And, yes, I have more posts to come. I still have a lot to say. I just need to find the time! 

So here’s to many more years of blogging and hopefully many more years of not working! Thanks for joining me on my journey!

What do you do when there’s nowhere to invest?

nowhere to invest

Nowhere to invest? With a sky-high stock market, it often seems like there’s nowhere to put money.
Image courtesy Renjith Krishnan via FreeDigitalPhotos.net.

I had an interesting exchange with a reader named Bradley recently. Bradley’s basic question was “with the market at all-time highs, where do you put your money? It’s a good question because it does feel a bit like there’s nowhere to invest right now.

And it’s a particularly relevant question for me because I’ve been facing this exact dilemma with the recent windfall from the sale of my fourplex. Making matters “worse,” I just sold another piece of property so I have even more cash coming my way.

If you’ve ever made the mistake of reading any news site comment sections related to the stock market, you already know that there are two main contingents who both believe they are 100 percent correct: One says the market is headed for a crash very soon and only a fool would gamble his money in the stock market. The other group, equally sure their beliefs are correct, say the market will keep going up, up, up and only a fool stays out of the market worrying about a crash. (To get a handle on your investment portfolio, be sure to sign up for a free account from Personal Capital.)

Naturally, both sides are right and both are wrong. In reality, we all know that this market will undergo a significant correction at some point. We also know that the market will grow its way out of that dip. What we don’t know, of course, is when and we don’t know how long it will take to recover. That’s why the most important factor in any investment is the investor’s personal situation. For example, this is why people nearing retirement are typically advised to move to safer holdings as they age, although ironically people in this situation currently are among those who feel strongest that there is nowhere to invest. For some perspective, consider that my first money market account back in the late ’90s paid five percent!

There was a pretty interesting piece in CNN Money in January. While generally sticking with fairly standard allocations and advice, the writer reminds us that good ol’ cash also used to be seen as an asset class.

I recommend heading over and reading the whole thing. Lots of interesting data points pulled together, such as the fact that the market usually has a 10 percent drop once a year but hasn’t seen one in 2 1/2 years (at the time the article was published).  The writer suggests 10 years of disappointing returns await. And, oh yeah, the level of borrowed money in the market is already reaching pre-crash levels. So we’ve got a bubble again, inflated with Fed policy, borrowed money, greed and blind trust.

I might be the last honest blogger, because I’ll just tell you the truth: I have no idea what’s going to happen or when. I held my real estate winnings in cash at the end of last year, partly because I was expecting at least a small correction (which we’ve finally gotten a little taste of) and partly because I haven’t had time to really focus on it. (Which is not to say I didn’t do anything with my money last year. I actually was moving and reallocating funds quite a bit, which is still going on.)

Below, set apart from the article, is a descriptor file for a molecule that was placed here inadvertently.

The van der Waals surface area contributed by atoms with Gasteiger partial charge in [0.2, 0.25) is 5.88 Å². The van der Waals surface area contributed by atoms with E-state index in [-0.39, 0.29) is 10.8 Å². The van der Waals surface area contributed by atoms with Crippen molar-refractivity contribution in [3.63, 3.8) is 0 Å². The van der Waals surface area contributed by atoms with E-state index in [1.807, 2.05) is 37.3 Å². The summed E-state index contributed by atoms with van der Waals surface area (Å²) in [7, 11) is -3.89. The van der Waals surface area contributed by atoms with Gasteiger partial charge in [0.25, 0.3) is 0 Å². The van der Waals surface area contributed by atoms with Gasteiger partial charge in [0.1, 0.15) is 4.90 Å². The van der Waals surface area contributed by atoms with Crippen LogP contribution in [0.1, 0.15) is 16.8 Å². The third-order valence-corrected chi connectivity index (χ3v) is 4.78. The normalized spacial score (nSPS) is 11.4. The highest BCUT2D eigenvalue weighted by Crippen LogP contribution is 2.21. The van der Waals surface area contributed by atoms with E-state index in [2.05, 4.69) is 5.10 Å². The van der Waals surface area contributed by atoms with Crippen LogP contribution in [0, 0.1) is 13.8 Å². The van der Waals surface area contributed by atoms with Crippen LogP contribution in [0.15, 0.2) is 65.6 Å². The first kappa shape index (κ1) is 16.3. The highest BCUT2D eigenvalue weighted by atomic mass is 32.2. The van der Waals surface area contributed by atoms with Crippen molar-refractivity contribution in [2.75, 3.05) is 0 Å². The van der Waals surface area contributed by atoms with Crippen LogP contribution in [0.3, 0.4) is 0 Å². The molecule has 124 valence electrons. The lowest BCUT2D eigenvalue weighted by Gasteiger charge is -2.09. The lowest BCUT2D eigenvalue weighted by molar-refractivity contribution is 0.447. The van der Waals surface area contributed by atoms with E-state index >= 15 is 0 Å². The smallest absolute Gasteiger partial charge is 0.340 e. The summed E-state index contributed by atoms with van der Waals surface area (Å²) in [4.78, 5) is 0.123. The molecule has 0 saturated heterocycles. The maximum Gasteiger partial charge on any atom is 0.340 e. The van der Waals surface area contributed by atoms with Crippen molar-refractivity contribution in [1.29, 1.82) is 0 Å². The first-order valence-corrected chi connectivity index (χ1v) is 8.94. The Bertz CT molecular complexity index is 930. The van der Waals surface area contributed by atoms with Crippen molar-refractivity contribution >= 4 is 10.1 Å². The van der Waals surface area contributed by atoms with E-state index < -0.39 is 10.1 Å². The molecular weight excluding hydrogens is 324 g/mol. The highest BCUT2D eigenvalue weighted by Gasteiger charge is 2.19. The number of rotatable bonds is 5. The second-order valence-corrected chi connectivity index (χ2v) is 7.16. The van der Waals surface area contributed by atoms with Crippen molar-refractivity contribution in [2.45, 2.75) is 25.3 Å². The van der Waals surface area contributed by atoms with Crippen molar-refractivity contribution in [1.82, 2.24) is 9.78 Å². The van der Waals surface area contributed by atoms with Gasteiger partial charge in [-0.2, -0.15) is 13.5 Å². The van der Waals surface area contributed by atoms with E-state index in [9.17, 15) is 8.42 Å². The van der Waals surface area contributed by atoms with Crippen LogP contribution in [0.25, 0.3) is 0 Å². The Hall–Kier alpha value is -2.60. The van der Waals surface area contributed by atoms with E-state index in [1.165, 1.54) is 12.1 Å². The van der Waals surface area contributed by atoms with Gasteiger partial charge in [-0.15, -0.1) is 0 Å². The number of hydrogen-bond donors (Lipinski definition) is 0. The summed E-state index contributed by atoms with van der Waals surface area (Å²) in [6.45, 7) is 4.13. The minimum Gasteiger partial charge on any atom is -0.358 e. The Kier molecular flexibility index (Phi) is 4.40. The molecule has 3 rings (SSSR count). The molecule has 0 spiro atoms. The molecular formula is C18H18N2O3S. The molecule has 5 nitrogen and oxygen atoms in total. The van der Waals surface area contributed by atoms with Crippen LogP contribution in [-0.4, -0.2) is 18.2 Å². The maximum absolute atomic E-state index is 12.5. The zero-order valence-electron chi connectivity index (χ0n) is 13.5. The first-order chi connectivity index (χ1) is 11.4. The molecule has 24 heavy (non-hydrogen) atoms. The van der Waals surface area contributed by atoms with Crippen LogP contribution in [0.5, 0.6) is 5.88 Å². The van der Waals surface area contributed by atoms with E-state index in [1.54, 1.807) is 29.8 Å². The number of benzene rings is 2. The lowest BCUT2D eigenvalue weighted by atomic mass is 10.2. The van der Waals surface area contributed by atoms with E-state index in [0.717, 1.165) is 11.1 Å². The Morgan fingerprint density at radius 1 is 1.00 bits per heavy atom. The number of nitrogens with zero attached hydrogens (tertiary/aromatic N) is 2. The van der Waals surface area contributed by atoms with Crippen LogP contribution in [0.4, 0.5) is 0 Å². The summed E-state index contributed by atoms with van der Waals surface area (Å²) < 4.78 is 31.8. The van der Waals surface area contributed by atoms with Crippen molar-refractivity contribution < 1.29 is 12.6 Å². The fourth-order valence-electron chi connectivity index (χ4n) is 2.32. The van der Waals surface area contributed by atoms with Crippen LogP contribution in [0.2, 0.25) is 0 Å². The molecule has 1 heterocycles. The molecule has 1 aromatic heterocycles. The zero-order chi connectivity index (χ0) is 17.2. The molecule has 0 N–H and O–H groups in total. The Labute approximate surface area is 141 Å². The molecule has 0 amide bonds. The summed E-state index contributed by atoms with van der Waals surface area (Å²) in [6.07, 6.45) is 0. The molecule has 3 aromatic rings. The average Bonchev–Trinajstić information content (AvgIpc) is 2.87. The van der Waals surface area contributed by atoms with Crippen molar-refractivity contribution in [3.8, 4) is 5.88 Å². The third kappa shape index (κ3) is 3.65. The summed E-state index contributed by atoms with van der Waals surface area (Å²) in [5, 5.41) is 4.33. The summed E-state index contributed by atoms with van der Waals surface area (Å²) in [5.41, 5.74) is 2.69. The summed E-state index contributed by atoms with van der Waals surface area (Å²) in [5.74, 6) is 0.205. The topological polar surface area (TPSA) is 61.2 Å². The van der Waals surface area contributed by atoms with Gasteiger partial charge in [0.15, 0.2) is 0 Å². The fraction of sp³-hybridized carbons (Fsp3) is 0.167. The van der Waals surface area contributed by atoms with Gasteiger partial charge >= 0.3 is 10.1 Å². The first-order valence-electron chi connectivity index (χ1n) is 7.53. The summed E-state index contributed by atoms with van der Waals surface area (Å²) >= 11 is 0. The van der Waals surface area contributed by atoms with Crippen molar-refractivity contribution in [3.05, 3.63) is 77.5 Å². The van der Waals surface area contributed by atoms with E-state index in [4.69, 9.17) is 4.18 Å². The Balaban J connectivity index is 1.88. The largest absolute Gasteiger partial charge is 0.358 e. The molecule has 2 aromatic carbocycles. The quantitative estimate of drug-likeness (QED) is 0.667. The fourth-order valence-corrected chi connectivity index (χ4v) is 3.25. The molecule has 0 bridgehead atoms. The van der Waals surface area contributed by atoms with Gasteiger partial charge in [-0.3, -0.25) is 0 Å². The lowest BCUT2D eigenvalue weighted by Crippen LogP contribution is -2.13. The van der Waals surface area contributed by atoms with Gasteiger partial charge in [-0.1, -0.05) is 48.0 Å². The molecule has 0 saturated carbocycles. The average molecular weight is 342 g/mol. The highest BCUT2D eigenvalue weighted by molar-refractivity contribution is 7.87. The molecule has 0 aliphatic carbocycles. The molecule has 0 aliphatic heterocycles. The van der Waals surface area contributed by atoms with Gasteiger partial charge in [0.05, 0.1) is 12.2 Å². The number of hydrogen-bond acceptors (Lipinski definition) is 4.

So far this year, I have picked up a few individual stocks when I see a good value, but I’ve held off on buying much more in the way of mutual funds so far. And, in fact, I’ve been moving more money into cash, as I finally dump some stuff I’ve been packing around with higher costs. I’m dreading the tax impacts after this year, but I just want to clean up my portfolio.

My short-term strategy right now is to go ahead and sell my high-cost funds (I have seven of them left at this point with various amounts of money in them). Thus, my cash position is increasing. I’m selling those semi-quickly. Meanwhile I’ll be moving this cash back into individual stocks and/or low-cost Vanguard funds — however, this will happen much more slowly, basically dollar-cost averaging my way back in. By default, depending on how slowly I move these dollars back into the market, I’ll be effectively keeping significant assets in cash as well. I don’t want to say I’m hoping for a big market crash, but if one were to happen, this would be a pretty awesome time.

So that basic framework aside, let’s get back to the main question: what do you do when there’s nowhere to invest?

Let’s start by recognizing that, really, there is always somewhere to invest. Maybe with a sky-high market, now isn’t the time to move a large sum in all at once. But there are always a few undervalued stocks. But you have to be careful. It always rains after I wash my car and the market always dips when I make a purchase. And with the market so inflated, I have been thinking quite a bit about what options do exist outside the usual menu we typically think about. Here are a few things I’ve thought about.